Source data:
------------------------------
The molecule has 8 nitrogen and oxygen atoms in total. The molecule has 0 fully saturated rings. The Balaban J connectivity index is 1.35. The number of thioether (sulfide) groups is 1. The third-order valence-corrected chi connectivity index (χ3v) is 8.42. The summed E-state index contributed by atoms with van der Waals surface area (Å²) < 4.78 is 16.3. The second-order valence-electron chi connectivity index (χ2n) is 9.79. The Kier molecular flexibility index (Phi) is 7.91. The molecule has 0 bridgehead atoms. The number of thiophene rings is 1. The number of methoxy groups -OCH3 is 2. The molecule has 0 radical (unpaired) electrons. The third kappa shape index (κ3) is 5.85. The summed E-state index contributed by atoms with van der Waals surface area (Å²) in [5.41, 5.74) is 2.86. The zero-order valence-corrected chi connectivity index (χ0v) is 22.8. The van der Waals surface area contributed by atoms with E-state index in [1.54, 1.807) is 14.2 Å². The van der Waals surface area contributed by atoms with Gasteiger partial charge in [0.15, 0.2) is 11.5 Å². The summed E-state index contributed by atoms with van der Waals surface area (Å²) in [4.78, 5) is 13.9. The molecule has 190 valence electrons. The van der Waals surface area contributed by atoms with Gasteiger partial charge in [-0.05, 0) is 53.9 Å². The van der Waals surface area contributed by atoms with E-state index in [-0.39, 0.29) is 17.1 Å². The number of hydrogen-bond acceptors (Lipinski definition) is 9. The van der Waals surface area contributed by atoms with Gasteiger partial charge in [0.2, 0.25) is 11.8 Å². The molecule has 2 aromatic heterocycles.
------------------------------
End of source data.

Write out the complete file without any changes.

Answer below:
The molecule has 8 nitrogen and oxygen atoms in total. The molecule has 0 fully saturated rings. The Balaban J connectivity index is 1.35. The number of thioether (sulfide) groups is 1. The third-order valence-corrected chi connectivity index (χ3v) is 8.42. The summed E-state index contributed by atoms with van der Waals surface area (Å²) < 4.78 is 16.3. The second-order valence-electron chi connectivity index (χ2n) is 9.79. The Kier molecular flexibility index (Phi) is 7.91. The molecule has 0 bridgehead atoms. The number of thiophene rings is 1. The number of methoxy groups -OCH3 is 2. The molecule has 0 radical (unpaired) electrons. The third kappa shape index (κ3) is 5.85. The summed E-state index contributed by atoms with van der Waals surface area (Å²) in [5.41, 5.74) is 2.86. The zero-order valence-corrected chi connectivity index (χ0v) is 22.8. The van der Waals surface area contributed by atoms with E-state index in [1.54, 1.807) is 14.2 Å². The van der Waals surface area contributed by atoms with Gasteiger partial charge in [0.15, 0.2) is 11.5 Å². The summed E-state index contributed by atoms with van der Waals surface area (Å²) in [4.78, 5) is 13.9. The molecule has 190 valence electrons. The van der Waals surface area contributed by atoms with Gasteiger partial charge in [-0.05, 0) is 53.9 Å². The van der Waals surface area contributed by atoms with E-state index in [-0.39, 0.29) is 17.1 Å². The number of hydrogen-bond acceptors (Lipinski definition) is 9. The van der Waals surface area contributed by atoms with Gasteiger partial charge in [0.2, 0.25) is 11.8 Å². The molecule has 2 aromatic heterocycles.